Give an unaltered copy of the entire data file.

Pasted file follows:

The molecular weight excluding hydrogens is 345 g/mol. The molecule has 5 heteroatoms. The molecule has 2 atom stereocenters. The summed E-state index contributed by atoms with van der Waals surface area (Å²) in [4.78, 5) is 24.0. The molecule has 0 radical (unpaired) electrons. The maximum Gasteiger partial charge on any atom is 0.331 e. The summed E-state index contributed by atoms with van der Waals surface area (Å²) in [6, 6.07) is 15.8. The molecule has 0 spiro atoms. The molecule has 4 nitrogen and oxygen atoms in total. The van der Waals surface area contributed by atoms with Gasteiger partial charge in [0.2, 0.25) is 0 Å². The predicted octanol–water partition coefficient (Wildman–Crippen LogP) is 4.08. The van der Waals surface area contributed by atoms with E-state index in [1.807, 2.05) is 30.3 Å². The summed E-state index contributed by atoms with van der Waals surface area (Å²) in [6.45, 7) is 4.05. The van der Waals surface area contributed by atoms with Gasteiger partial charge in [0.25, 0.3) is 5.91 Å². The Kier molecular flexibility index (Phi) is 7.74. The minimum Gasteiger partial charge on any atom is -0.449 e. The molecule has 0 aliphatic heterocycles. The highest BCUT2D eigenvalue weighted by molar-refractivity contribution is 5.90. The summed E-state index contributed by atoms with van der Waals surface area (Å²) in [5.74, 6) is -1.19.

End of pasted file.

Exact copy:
The molecular weight excluding hydrogens is 345 g/mol. The molecule has 5 heteroatoms. The molecule has 2 atom stereocenters. The summed E-state index contributed by atoms with van der Waals surface area (Å²) in [4.78, 5) is 24.0. The molecule has 0 radical (unpaired) electrons. The maximum Gasteiger partial charge on any atom is 0.331 e. The summed E-state index contributed by atoms with van der Waals surface area (Å²) in [6, 6.07) is 15.8. The molecule has 0 spiro atoms. The molecule has 4 nitrogen and oxygen atoms in total. The van der Waals surface area contributed by atoms with Gasteiger partial charge in [0.2, 0.25) is 0 Å². The predicted octanol–water partition coefficient (Wildman–Crippen LogP) is 4.08. The van der Waals surface area contributed by atoms with E-state index in [1.807, 2.05) is 30.3 Å². The summed E-state index contributed by atoms with van der Waals surface area (Å²) in [6.45, 7) is 4.05. The van der Waals surface area contributed by atoms with Gasteiger partial charge in [0.25, 0.3) is 5.91 Å². The Kier molecular flexibility index (Phi) is 7.74. The minimum Gasteiger partial charge on any atom is -0.449 e. The molecule has 0 aliphatic heterocycles. The highest BCUT2D eigenvalue weighted by molar-refractivity contribution is 5.90. The summed E-state index contributed by atoms with van der Waals surface area (Å²) in [5.74, 6) is -1.19.